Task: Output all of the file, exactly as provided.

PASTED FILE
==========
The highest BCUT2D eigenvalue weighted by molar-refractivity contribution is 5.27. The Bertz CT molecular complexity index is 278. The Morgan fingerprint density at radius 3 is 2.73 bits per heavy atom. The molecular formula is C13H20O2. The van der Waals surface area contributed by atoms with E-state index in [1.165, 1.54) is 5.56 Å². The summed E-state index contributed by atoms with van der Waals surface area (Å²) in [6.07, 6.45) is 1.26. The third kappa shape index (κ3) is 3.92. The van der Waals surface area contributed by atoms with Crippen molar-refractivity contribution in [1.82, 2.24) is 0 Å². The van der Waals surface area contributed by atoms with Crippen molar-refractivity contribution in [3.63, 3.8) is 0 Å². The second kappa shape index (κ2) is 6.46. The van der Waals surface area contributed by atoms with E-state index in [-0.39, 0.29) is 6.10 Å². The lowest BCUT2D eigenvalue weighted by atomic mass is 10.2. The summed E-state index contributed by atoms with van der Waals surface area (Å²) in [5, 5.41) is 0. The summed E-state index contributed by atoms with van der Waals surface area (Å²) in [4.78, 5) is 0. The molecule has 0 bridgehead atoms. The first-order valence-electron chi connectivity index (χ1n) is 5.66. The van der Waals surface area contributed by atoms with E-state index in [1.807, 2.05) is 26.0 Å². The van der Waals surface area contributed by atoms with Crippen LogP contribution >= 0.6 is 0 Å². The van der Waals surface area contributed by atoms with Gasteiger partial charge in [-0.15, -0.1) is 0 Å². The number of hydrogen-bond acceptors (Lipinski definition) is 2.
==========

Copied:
The highest BCUT2D eigenvalue weighted by molar-refractivity contribution is 5.27. The Bertz CT molecular complexity index is 278. The Morgan fingerprint density at radius 3 is 2.73 bits per heavy atom. The molecular formula is C13H20O2. The van der Waals surface area contributed by atoms with E-state index in [1.165, 1.54) is 5.56 Å². The summed E-state index contributed by atoms with van der Waals surface area (Å²) in [6.07, 6.45) is 1.26. The third kappa shape index (κ3) is 3.92. The van der Waals surface area contributed by atoms with Crippen molar-refractivity contribution in [1.82, 2.24) is 0 Å². The van der Waals surface area contributed by atoms with Crippen molar-refractivity contribution in [3.63, 3.8) is 0 Å². The second kappa shape index (κ2) is 6.46. The van der Waals surface area contributed by atoms with E-state index in [-0.39, 0.29) is 6.10 Å². The lowest BCUT2D eigenvalue weighted by atomic mass is 10.2. The summed E-state index contributed by atoms with van der Waals surface area (Å²) in [5, 5.41) is 0. The summed E-state index contributed by atoms with van der Waals surface area (Å²) in [4.78, 5) is 0. The molecule has 0 bridgehead atoms. The first-order valence-electron chi connectivity index (χ1n) is 5.66. The van der Waals surface area contributed by atoms with E-state index in [1.807, 2.05) is 26.0 Å². The van der Waals surface area contributed by atoms with Crippen LogP contribution >= 0.6 is 0 Å². The van der Waals surface area contributed by atoms with Gasteiger partial charge in [-0.15, -0.1) is 0 Å². The number of hydrogen-bond acceptors (Lipinski definition) is 2.